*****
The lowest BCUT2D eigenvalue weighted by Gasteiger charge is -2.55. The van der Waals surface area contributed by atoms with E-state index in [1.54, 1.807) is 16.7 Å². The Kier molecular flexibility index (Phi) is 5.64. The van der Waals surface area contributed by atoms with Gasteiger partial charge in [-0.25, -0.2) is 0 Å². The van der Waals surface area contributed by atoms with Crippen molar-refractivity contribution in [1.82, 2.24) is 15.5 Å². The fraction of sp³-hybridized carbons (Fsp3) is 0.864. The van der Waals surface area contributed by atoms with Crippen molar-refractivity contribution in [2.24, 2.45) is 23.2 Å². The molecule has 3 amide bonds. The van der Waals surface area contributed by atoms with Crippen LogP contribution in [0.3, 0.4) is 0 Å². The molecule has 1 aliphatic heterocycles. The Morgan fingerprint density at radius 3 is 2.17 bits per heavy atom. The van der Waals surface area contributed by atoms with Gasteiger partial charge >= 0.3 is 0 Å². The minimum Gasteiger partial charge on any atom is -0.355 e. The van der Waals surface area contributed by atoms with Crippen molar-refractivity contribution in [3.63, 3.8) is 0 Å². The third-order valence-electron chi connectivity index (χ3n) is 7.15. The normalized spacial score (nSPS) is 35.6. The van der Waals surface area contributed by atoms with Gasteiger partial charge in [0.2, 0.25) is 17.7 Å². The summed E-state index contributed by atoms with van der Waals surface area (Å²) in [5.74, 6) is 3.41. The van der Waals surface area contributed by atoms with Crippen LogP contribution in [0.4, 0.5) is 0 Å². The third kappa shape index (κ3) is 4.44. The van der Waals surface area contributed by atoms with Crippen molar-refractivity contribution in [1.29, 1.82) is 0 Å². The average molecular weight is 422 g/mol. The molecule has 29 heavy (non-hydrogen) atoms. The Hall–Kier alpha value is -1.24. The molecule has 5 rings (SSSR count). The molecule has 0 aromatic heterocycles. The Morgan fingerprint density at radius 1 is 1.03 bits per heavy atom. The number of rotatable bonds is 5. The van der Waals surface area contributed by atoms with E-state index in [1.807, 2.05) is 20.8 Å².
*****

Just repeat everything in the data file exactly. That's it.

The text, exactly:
The lowest BCUT2D eigenvalue weighted by Gasteiger charge is -2.55. The van der Waals surface area contributed by atoms with E-state index in [1.54, 1.807) is 16.7 Å². The Kier molecular flexibility index (Phi) is 5.64. The van der Waals surface area contributed by atoms with Gasteiger partial charge in [-0.25, -0.2) is 0 Å². The van der Waals surface area contributed by atoms with Crippen molar-refractivity contribution in [1.82, 2.24) is 15.5 Å². The fraction of sp³-hybridized carbons (Fsp3) is 0.864. The van der Waals surface area contributed by atoms with Crippen molar-refractivity contribution in [2.24, 2.45) is 23.2 Å². The molecule has 3 amide bonds. The van der Waals surface area contributed by atoms with Crippen LogP contribution in [0.3, 0.4) is 0 Å². The molecule has 1 aliphatic heterocycles. The Morgan fingerprint density at radius 3 is 2.17 bits per heavy atom. The van der Waals surface area contributed by atoms with Gasteiger partial charge >= 0.3 is 0 Å². The minimum Gasteiger partial charge on any atom is -0.355 e. The van der Waals surface area contributed by atoms with Crippen molar-refractivity contribution in [3.63, 3.8) is 0 Å². The third-order valence-electron chi connectivity index (χ3n) is 7.15. The normalized spacial score (nSPS) is 35.6. The van der Waals surface area contributed by atoms with Gasteiger partial charge in [0.2, 0.25) is 17.7 Å². The summed E-state index contributed by atoms with van der Waals surface area (Å²) in [5.74, 6) is 3.41. The van der Waals surface area contributed by atoms with Crippen LogP contribution in [0.4, 0.5) is 0 Å². The third kappa shape index (κ3) is 4.44. The van der Waals surface area contributed by atoms with Crippen molar-refractivity contribution in [1.29, 1.82) is 0 Å². The average molecular weight is 422 g/mol. The molecule has 29 heavy (non-hydrogen) atoms. The Hall–Kier alpha value is -1.24. The molecule has 5 rings (SSSR count). The molecule has 0 aromatic heterocycles. The Morgan fingerprint density at radius 1 is 1.03 bits per heavy atom. The number of rotatable bonds is 5. The van der Waals surface area contributed by atoms with E-state index in [1.807, 2.05) is 20.8 Å².